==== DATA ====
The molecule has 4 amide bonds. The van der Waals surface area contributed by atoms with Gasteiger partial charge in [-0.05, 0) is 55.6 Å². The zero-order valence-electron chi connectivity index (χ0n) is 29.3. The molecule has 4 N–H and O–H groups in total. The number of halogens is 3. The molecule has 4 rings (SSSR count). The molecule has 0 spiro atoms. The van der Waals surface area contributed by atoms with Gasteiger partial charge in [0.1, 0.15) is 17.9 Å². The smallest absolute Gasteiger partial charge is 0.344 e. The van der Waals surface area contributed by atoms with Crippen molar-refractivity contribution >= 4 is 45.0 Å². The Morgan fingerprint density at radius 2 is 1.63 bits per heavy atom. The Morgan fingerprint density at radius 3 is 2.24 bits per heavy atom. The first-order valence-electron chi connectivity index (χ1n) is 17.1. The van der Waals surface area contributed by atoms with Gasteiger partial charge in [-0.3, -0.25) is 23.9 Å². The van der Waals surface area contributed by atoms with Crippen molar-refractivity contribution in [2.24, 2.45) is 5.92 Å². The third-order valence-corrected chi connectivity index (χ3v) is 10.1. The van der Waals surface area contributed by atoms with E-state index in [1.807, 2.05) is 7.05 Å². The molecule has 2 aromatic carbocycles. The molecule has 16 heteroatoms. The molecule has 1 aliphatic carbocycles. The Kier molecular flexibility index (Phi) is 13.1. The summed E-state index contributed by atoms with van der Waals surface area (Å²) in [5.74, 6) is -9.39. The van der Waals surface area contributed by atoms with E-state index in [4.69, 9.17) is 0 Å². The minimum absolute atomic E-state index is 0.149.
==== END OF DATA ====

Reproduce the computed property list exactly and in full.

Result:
The molecule has 4 amide bonds. The van der Waals surface area contributed by atoms with Gasteiger partial charge in [-0.05, 0) is 55.6 Å². The zero-order valence-electron chi connectivity index (χ0n) is 29.3. The molecule has 4 N–H and O–H groups in total. The number of halogens is 3. The molecule has 4 rings (SSSR count). The molecule has 0 spiro atoms. The van der Waals surface area contributed by atoms with Gasteiger partial charge in [0.1, 0.15) is 17.9 Å². The smallest absolute Gasteiger partial charge is 0.344 e. The van der Waals surface area contributed by atoms with Crippen molar-refractivity contribution >= 4 is 45.0 Å². The Morgan fingerprint density at radius 2 is 1.63 bits per heavy atom. The Morgan fingerprint density at radius 3 is 2.24 bits per heavy atom. The first-order valence-electron chi connectivity index (χ1n) is 17.1. The van der Waals surface area contributed by atoms with Gasteiger partial charge in [-0.3, -0.25) is 23.9 Å². The van der Waals surface area contributed by atoms with Crippen molar-refractivity contribution in [2.24, 2.45) is 5.92 Å². The third-order valence-corrected chi connectivity index (χ3v) is 10.1. The van der Waals surface area contributed by atoms with E-state index in [1.807, 2.05) is 7.05 Å². The molecule has 2 aromatic carbocycles. The molecule has 16 heteroatoms. The molecule has 1 aliphatic carbocycles. The Kier molecular flexibility index (Phi) is 13.1. The summed E-state index contributed by atoms with van der Waals surface area (Å²) in [5.74, 6) is -9.39. The van der Waals surface area contributed by atoms with E-state index in [4.69, 9.17) is 0 Å². The minimum absolute atomic E-state index is 0.149.